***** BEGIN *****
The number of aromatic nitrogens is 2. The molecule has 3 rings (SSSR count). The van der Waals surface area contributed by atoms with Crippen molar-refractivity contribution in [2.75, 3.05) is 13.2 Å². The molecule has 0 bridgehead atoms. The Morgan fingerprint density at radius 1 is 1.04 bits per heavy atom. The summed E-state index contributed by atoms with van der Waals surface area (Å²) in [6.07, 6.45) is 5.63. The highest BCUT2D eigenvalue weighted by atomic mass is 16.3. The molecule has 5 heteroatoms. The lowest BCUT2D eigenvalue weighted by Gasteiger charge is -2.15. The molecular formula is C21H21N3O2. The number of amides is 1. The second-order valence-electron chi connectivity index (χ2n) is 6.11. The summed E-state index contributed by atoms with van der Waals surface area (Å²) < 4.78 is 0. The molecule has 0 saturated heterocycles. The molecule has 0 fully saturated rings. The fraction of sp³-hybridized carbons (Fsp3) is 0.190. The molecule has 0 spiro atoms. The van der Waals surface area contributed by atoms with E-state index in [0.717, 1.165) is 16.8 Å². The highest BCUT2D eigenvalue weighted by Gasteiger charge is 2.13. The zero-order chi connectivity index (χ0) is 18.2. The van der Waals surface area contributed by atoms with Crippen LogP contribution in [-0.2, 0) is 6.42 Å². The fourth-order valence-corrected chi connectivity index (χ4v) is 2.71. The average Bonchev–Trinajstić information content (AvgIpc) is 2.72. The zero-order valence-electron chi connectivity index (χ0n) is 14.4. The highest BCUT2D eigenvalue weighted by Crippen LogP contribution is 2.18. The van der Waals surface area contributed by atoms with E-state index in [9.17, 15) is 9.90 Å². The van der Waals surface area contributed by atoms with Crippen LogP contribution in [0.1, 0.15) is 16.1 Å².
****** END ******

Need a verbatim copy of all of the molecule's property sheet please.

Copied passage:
The number of aromatic nitrogens is 2. The molecule has 3 rings (SSSR count). The van der Waals surface area contributed by atoms with Crippen molar-refractivity contribution in [2.75, 3.05) is 13.2 Å². The molecule has 0 bridgehead atoms. The Morgan fingerprint density at radius 1 is 1.04 bits per heavy atom. The summed E-state index contributed by atoms with van der Waals surface area (Å²) in [6.07, 6.45) is 5.63. The highest BCUT2D eigenvalue weighted by atomic mass is 16.3. The molecule has 5 heteroatoms. The lowest BCUT2D eigenvalue weighted by Gasteiger charge is -2.15. The molecular formula is C21H21N3O2. The number of amides is 1. The second-order valence-electron chi connectivity index (χ2n) is 6.11. The summed E-state index contributed by atoms with van der Waals surface area (Å²) < 4.78 is 0. The molecule has 0 saturated heterocycles. The molecule has 0 fully saturated rings. The fraction of sp³-hybridized carbons (Fsp3) is 0.190. The molecule has 0 spiro atoms. The van der Waals surface area contributed by atoms with E-state index in [0.717, 1.165) is 16.8 Å². The highest BCUT2D eigenvalue weighted by Gasteiger charge is 2.13. The zero-order chi connectivity index (χ0) is 18.2. The van der Waals surface area contributed by atoms with Crippen LogP contribution in [-0.2, 0) is 6.42 Å². The fourth-order valence-corrected chi connectivity index (χ4v) is 2.71. The average Bonchev–Trinajstić information content (AvgIpc) is 2.72. The zero-order valence-electron chi connectivity index (χ0n) is 14.4. The highest BCUT2D eigenvalue weighted by Crippen LogP contribution is 2.18. The van der Waals surface area contributed by atoms with E-state index in [9.17, 15) is 9.90 Å². The van der Waals surface area contributed by atoms with Crippen LogP contribution in [0.1, 0.15) is 16.1 Å².